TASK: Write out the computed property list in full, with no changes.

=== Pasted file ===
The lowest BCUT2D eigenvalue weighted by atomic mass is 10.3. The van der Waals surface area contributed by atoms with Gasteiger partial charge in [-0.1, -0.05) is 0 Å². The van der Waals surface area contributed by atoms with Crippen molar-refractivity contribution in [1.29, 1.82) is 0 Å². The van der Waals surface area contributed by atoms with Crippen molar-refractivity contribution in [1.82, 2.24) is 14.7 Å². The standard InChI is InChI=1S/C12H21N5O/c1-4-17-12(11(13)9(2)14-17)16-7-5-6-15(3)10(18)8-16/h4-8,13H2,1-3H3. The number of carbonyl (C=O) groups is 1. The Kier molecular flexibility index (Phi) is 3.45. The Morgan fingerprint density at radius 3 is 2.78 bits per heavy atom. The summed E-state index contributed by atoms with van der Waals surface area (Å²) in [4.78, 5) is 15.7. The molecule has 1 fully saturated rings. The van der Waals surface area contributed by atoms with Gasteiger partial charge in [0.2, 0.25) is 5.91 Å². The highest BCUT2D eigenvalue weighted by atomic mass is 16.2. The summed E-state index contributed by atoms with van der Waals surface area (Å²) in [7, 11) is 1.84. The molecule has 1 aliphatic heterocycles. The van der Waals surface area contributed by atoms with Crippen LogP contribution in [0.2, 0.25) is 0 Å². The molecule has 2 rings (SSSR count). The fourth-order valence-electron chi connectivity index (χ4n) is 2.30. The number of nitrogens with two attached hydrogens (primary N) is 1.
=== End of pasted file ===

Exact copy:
The lowest BCUT2D eigenvalue weighted by atomic mass is 10.3. The van der Waals surface area contributed by atoms with Gasteiger partial charge in [-0.1, -0.05) is 0 Å². The van der Waals surface area contributed by atoms with Crippen molar-refractivity contribution in [1.29, 1.82) is 0 Å². The van der Waals surface area contributed by atoms with Crippen molar-refractivity contribution in [1.82, 2.24) is 14.7 Å². The standard InChI is InChI=1S/C12H21N5O/c1-4-17-12(11(13)9(2)14-17)16-7-5-6-15(3)10(18)8-16/h4-8,13H2,1-3H3. The number of carbonyl (C=O) groups is 1. The Kier molecular flexibility index (Phi) is 3.45. The Morgan fingerprint density at radius 3 is 2.78 bits per heavy atom. The summed E-state index contributed by atoms with van der Waals surface area (Å²) in [4.78, 5) is 15.7. The molecule has 1 fully saturated rings. The van der Waals surface area contributed by atoms with Gasteiger partial charge in [0.2, 0.25) is 5.91 Å². The highest BCUT2D eigenvalue weighted by atomic mass is 16.2. The summed E-state index contributed by atoms with van der Waals surface area (Å²) in [7, 11) is 1.84. The molecule has 1 aliphatic heterocycles. The van der Waals surface area contributed by atoms with Crippen LogP contribution in [0.2, 0.25) is 0 Å². The molecule has 2 rings (SSSR count). The fourth-order valence-electron chi connectivity index (χ4n) is 2.30. The number of nitrogens with two attached hydrogens (primary N) is 1.